In a previous post, I held forth that work can be a blessing in times of crises, personal or otherwise. In that work occupies our attention and gives us something constructive to do, other than standing still worrying about things we have no control over.
While many of our countrymen are still reeling from the aftermath of Ondoy, life - and work - goes on for the rest of us. A colleague was grousing over the fact that work demands have effectively cut short his volunteering for the Ondoy relief efforts. I suppose it's a question of priorities: in the long run, what does truly matter most? Helping others in a time of great distress, or making sure one meets the deadline for yet another radio commercial?
I maintain that we all have different responsibilities in life - work included. And that the needs of others may still be best served by the mere fact that we continue to do our jobs, and do them well. If everyone who worked for telecoms and other service providers like utilities companies, stores, and media just dropped everything in order to continue trooping to volunteer stations, we would grind to a standstill and be worse off than we already are.
And so, to help, some of us simply have to continue just doing our jobs - mundane as it may sound.
It's at times like these that I question the relevance of what I do for a living. The last time I had any real existential angst about being in advertising was when I was but a young copywriter during the first Gulf War. Everyone went panic-buying and, as the countdown to the US invasion of Iraq drew ever closer, believed that the world was about to end. It threw into great relief what little value our work had when set against the greater scheme of things. As one of my CDs so succinctly put it: "Wala talagang kuwenta ang ginagawa natin."
Advertising - and its cousin, show business - is a study in contrasts. The stress levels are high, but so is the fun. The output may be shallow, but the input that goes into making them are serious. The hours we keep rival those of doctors - practically always on-call. But I can't say our work directly saves lives or anything noble like that. Oh, sure, there's the occasional pro bono work and advocacies, but most of the time, my opinion is that these are little more than awards-bait and ultimately, self-serving.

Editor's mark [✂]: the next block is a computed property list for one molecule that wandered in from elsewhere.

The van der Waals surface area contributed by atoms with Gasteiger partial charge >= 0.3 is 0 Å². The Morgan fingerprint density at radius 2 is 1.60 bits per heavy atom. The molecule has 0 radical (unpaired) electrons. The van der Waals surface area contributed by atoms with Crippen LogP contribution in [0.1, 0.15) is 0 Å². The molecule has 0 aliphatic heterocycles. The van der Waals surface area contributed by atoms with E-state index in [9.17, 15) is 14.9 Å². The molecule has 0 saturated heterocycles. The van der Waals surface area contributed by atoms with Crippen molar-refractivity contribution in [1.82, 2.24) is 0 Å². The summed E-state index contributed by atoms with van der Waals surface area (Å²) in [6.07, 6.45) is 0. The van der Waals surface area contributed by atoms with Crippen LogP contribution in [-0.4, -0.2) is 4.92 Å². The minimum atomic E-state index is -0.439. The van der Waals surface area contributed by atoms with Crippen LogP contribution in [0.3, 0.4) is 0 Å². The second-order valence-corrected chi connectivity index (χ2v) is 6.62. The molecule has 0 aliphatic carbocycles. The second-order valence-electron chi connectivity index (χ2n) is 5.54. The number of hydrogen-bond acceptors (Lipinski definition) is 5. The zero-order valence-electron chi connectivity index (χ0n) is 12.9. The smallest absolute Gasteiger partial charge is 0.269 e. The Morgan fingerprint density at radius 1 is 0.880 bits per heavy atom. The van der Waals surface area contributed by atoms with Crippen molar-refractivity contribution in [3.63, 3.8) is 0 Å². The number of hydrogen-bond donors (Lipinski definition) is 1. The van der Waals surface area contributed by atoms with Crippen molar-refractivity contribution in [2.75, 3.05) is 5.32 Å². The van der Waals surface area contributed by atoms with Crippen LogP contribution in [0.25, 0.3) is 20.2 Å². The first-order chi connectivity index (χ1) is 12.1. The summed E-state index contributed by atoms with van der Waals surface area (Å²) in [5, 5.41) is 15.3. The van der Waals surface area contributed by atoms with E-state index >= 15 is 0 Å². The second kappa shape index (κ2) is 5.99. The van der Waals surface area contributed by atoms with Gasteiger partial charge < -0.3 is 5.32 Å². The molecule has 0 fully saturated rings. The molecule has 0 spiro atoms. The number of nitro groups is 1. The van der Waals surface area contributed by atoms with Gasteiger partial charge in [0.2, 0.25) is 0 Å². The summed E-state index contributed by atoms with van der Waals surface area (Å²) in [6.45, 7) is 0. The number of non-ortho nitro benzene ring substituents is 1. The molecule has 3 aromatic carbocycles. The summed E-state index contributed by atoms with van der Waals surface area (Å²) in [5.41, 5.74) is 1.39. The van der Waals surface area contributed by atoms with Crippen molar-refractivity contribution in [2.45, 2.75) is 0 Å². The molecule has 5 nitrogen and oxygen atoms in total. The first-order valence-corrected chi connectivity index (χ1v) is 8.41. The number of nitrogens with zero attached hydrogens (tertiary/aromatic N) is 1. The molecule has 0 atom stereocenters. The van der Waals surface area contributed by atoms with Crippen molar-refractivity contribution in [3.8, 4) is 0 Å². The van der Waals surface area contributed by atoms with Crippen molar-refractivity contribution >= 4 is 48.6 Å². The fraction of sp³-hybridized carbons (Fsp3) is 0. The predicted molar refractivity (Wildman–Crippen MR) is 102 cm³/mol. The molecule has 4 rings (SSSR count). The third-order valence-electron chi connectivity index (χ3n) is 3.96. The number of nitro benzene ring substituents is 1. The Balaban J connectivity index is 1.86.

I'm writing this because I am once again stumped because I can't seem to summon concepts for a project whose deadline has long passed and is terribly overdue. Ironically, in the midst of all this death and destruction, my task is to think of a humorous approach to sell something prosaic. And while I am distressed by what Ondoy has wrought, I cannot in all honesty say it has devastated me to the point of immobility. Like others, I and my loved ones have been spared this time around, and therefore I am fine and functional. I'm writing this, am I not?
I just can't write what I'm supposed to write for a living right now.
One of the priests in my alma mater once lamented that they trained us to change the world, and we end up writing back label copy for pineapple juice instead. Perhaps, just like the priesthood, many are called, but few are chosen. And even fewer make a conscious choice.
I ended up in advertising by sheer happenstance. I was going to be a journalist - at least, I thought I would be. Like most youthful idealists, I was going to rage against the system and stab it with my pen, crusading for truth, justice, and freedom.
As that old chestnut goes, life is what happens while you're busy making other plans. And so it passed that I find myself having chosen to stay in this line of work instead. I have no illusions about advertising and have long stopped equating my work with my self-worth, unlike newbie writers who take it personally and weep the first few times client rejects their brilliant ideas. I'm old enough to know and canny enough to accept that all of us in this field utilize our talents in the service of commerce - nothing more, nothing less. My art and whatever pet causes I have, I should do on my own time. Given the constant demands of business, that time doesn't amount to much.
What is the point of this long ramble?
Sigh. Father, while I understand that what we do shapes us more than we know, what I do for a living is not all that I am. While my work informs who I have become in imperceptible ways, I am still more than the sum of 30-second commercials hawking beer and bubblegum.
What I do is not who I am.
At least, that is what I would like to believe. And I would like to give it more thought, but right now, I have to write a funny commercial and sell soap.